Anyone will be able to buy liqueur confectionary regardless of age. The Government are committed to reducing the burdens on businesses, and the repealing of the offence does that without undermining the important safeguards against alcohol-related crime. I commend the clause to the Committee.

Photo of Toby Perkins Toby Perkins Shadow Minister (Business, Innovation and Skills)

On the subject of how much alcohol is in liqueur chocolates, I am told that a person would have to eat the equivalent of nine Mars bars of liqueur chocolates—450 grams—to consume the same quantity of alcohol as in a bottle of wine. To put that in context, if a person ate the equivalent of a Mars bar and a half, they would have consumed the equivalent of a glass of wine. Therefore, it is not an insignificant source of alcohol, but none the less it is not huge.

Photo of Chi Onwurah Chi Onwurah Shadow Minister (Cabinet Office)

Does my hon. Friend share my concern that that is not consistent with the Minister’s conviction that a child would be sick before consuming enough alcohol to be drunk? I know many children who could eat one, two, three or four Mars bars without being sick.

Photo of Toby Perkins Toby Perkins Shadow Minister (Business, Innovation and Skills)

That is true. One of the interesting things about the clause is that in my experience children are unlikely to like liqueur chocolates. It is almost like tabling a clause to allow them to have Werther’s Originals. It seems unlikely that we are going to free up lots of children to start enjoying liqueur chocolates.

Caroline Nokes (Romsey and Southampton North) (Con) rose—

Photo of Toby Perkins Toby Perkins Shadow Minister (Business, Innovation and Skills)

We might be about to hear from somebody who loved a good liqueur chocolate in her teens.

Photo of Caroline Nokes Caroline Nokes Conservative, Romsey and Southampton North

I would like to reinforce the view that if there is one thing that will guarantee to make a child spit out a chocolate as quickly as possible, it is to make sure that it is a liqueur one.

Photo of Toby Perkins Toby Perkins Shadow Minister (Business, Innovation and Skills)

Precisely. Something that is worth considering, when we get past Christmas, and we have those chocolates, and the kids are always raiding them, is to move the map and tell them that there are a couple of liqueur chocolates in there. That would probably keep them off all of them. So we are debating allowing people to do something they do not want to do in the first place and whether that should be allowed in the interests of deregulation.

Interestingly, the issue has been debated before. In 1961 it was actually a Conservative Government who first made it an offence to introduce liqueur chocolates. During the passage of the 2003 Act, the Conservative MP for North East Cambridgeshire at the time, Mr Malcolm Moss, tabled an amendment to increase the age at which a person was allowed to eat liqueur chocolates from 16 to 18. That was the view of the Conservatives at the time—not that we should free five-year-olds to be able to enjoy a nice whisky, but that we should stop 17-year-olds, who were allowed to join the Army or ride a moped, from being able to have a liqueur chocolate. The more things change, the more they stay the same, but that was where the Conservatives were at the time.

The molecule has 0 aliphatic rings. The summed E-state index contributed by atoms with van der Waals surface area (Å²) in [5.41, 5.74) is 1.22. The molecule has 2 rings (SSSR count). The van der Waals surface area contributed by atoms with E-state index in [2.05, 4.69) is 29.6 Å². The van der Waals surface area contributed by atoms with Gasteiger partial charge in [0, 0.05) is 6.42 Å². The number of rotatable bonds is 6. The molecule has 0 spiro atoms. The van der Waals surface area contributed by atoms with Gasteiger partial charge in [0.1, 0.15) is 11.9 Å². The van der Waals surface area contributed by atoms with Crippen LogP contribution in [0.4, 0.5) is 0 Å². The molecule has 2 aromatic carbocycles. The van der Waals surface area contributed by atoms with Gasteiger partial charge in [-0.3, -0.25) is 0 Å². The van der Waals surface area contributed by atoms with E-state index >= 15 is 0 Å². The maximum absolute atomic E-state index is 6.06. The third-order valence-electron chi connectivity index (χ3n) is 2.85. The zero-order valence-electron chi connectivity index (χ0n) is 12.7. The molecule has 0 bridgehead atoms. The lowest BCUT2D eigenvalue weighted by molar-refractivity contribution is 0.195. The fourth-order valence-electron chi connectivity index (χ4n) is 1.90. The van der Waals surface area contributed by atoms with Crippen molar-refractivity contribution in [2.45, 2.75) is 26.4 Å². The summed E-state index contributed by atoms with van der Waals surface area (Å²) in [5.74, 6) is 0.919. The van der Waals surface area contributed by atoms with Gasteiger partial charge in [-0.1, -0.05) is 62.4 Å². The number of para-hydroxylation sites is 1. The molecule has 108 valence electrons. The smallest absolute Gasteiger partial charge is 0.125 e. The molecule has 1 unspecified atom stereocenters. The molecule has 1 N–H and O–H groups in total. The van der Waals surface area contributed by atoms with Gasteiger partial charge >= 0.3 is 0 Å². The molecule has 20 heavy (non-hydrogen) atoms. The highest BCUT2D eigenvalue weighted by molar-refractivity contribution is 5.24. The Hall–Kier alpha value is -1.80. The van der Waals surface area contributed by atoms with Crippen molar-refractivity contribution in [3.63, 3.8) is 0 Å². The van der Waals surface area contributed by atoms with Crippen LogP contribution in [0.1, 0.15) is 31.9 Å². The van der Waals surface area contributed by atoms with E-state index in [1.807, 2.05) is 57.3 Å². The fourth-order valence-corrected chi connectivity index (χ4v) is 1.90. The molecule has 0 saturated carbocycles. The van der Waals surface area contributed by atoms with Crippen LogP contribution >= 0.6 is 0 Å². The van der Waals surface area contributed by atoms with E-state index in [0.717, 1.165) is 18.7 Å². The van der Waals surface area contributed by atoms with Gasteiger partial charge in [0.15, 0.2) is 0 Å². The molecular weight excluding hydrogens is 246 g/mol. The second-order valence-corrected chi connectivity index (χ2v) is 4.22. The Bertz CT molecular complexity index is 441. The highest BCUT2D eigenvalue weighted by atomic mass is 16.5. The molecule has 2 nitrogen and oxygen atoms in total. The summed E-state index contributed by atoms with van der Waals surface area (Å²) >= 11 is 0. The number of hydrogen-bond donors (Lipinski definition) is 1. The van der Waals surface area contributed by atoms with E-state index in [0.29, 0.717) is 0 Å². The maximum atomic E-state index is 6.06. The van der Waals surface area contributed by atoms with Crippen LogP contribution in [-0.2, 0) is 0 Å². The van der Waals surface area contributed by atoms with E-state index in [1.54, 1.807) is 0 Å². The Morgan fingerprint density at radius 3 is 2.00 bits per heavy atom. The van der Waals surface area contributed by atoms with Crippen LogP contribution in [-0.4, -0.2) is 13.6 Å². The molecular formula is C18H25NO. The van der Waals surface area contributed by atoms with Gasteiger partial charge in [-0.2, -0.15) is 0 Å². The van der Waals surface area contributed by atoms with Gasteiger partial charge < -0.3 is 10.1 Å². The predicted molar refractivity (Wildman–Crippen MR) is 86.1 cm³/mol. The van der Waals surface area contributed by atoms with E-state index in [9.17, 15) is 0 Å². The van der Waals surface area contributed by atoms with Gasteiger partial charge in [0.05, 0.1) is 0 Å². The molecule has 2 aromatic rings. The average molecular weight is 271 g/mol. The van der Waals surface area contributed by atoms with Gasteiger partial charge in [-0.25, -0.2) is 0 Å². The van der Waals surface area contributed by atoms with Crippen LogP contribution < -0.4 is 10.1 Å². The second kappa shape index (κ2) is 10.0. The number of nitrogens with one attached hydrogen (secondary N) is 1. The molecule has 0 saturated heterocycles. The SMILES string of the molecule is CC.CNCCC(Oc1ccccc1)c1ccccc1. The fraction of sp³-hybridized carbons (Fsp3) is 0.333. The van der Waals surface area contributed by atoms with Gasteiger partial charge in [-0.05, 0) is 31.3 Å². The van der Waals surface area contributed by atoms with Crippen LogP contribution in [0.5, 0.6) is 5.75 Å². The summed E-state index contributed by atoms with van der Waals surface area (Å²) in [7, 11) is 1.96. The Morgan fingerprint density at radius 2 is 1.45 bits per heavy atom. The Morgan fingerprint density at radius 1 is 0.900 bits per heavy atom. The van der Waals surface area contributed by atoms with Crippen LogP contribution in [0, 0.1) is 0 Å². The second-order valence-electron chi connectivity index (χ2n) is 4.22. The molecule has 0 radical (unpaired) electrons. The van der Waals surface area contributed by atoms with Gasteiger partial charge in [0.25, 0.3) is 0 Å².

We think that the clause will have a tiny impact on business, and an even tinier impact on the number of liqueur chocolates eaten. None the less, it is not in our interests to stand in the way of the tiny number of children who wish to eat liqueur chocolates if they do. On that basis, we will support this minuscule clause.

Photo of Tom Brake Tom Brake The Deputy Leader of the House of Commons

Let me respond to some of the points that have been raised. There is clearly a very low risk that children use liqueur confectionery as a source of alcohol, so the clause will not result in under-age alcohol misuse. The impact assessment did cover the issue of children being sick before getting drunk, apparently. I do not know how that was done, but that is the case.

The hon. Member for Luton North raised the interesting issue of lacing chocolate eggs with alcohol. For the purposes of today’s debate, it is worth noting that alcohol in chocolate eggs is not considered to be liqueur confectionery, so that might have to be covered under separate legislation.

On the subject of under-fives, just to be clear, liqueur chocolates are not alcohol. The Children and Young Persons Act 1933 bans the giving or sale of alcohol to all children under the age of five, but under the Bill, under-fives, if they did go into a shop, would be able to buy liqueur chocolates.

Question put and agreed to.

Clause 40 accordingly ordered to stand part of the Bill.